Document: FSC-0052
Version:  001
Date:     23-Sep-90


                                      ZPTH
                                      ----

                    A proposal for making the PATH zone aware

                               Gerard van der Land
                                FidoNet 2:283/1.5



Status of this document:

     This FSC suggests a proposed protocol for the FidoNet(r) community,
     and requests discussion and suggestions for improvements.
     Distribution of this document is unlimited.

     Fido and FidoNet are registered marks of Tom Jennings and Fido
     Software.
 


           The PATH line can be a more accurate source of  information than
     the SEEN-BY  line to determine  if a message  is a duplicate.  TosScan
     with Circular  PATH Protection  (CPP) enabled  will consider  messages
     that already have your address in  them as duplicates. This works fine
     in  conferences  that  are  distributed   within  one  zone,  but   in
     conferences spread across zones it can cause problems.

           Unlike SEEN-BY lines,  PATH lines are  not stripped at the  zone
     gate,  because  they have  a very  important  purpose: to  be  able to
     determine the used echomail topology and troubleshooting, like finding
     the cause of duplicate messages. Unfortunately this also means that if
     a message is entered  at 1:283/1 and my boss would  be running TosScan
     with CPP  enabled, the  message would  be considered  as a  duplicate,
     because "283/1" is already in the PATH lines.

           If  such  messages are  not deleted  but  stored in  a duplicate
     directory, you will of course notice this happen and  disable CPP, but
     you can't know  if messages never reach your  system because they were
     deleted for the same reason by another node that had CPP enabled.

            That's why I have the following  proposal. If a message travels
     from one zone to another, the zone gateway should move all information
     in the current PATH lines to kludge lines with the following format:

           ^aZPTH: <origin zone>:<old path info>

           The receiving system in the destination  zone creates a new PATH
     with his address in it.

           There is no need  to support or allow 4D addresses  in the ZPTH,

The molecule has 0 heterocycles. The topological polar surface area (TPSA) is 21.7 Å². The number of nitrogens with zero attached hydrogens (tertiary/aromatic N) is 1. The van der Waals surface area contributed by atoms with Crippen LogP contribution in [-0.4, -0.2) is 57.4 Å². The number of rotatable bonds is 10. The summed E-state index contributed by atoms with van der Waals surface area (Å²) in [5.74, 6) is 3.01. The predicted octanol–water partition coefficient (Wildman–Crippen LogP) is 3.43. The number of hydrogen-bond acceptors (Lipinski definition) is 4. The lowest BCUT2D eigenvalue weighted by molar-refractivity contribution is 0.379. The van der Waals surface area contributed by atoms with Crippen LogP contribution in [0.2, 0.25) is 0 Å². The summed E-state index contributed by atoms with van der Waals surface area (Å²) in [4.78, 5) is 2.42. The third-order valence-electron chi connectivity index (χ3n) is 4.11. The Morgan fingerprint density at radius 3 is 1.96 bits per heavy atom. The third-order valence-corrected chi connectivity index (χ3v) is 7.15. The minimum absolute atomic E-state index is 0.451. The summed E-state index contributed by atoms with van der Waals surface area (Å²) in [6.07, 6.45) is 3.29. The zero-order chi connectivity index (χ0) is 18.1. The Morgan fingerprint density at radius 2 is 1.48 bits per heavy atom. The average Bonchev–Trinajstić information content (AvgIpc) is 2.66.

since it is only supplements the existing PATH lines.


     Simple sample
     -------------

           A message originating at 1:154/40 arrives at 1:260/340...

     ^aPATH: 154/40 970 9 157/200 265/7 13/13 260/340

           ...and is sent to Europe. This is how I would see it:

     ^aZPTH: 1:154/40 970 9 157/200 265/7 13/13 260/340
     ^aPATH: 310/11 507/1 512/0 280/0 283/1

           Now suppose that  283/1 would gate it  to zone 3, it  would look
     like this when it gets there:

     ^aZPTH: 1:154/40 970 9 157/200 265/7 13/13 260/340
     ^aZPTH: 2:310/11 507/1 512/0 280/0 283/1

           The receiving node  in zone 3 now  creates a new PATH  line with
     his address in it.

     Advantages
     ----------

       1) It enables  Circular PATH  Protection (CPP)  on conferences  that
          travel  across  zones  without  the  risk  of messages  that  are
          erroneous considered as duplicates and deleted.

       2) A  zone gate can  optionally parse the  ZPTH lines to  see if his
          zone or the destination  zone has already seen the  message (CZP,
          Circular ZPATH Protection), which means  a duplicate message will
          never go to another zone. Ofcourse this could only be used  if it
          sure that messages shouldn't re-enter a zone.

       3) You  get  a  much better  view  on  the  used echomail  topology,
          sometimes it is  very hard to see  where a message goes  from one
          zone to another.

       4) It will not screw up with any  echomail processor as long as they
          ignore unknown kludges. Only nodes gating echomail from  one zone
          to another would need to have a processor that supports the  ZPTH
          kludge.

       5) It will hardly increase the size of compressed mail archives.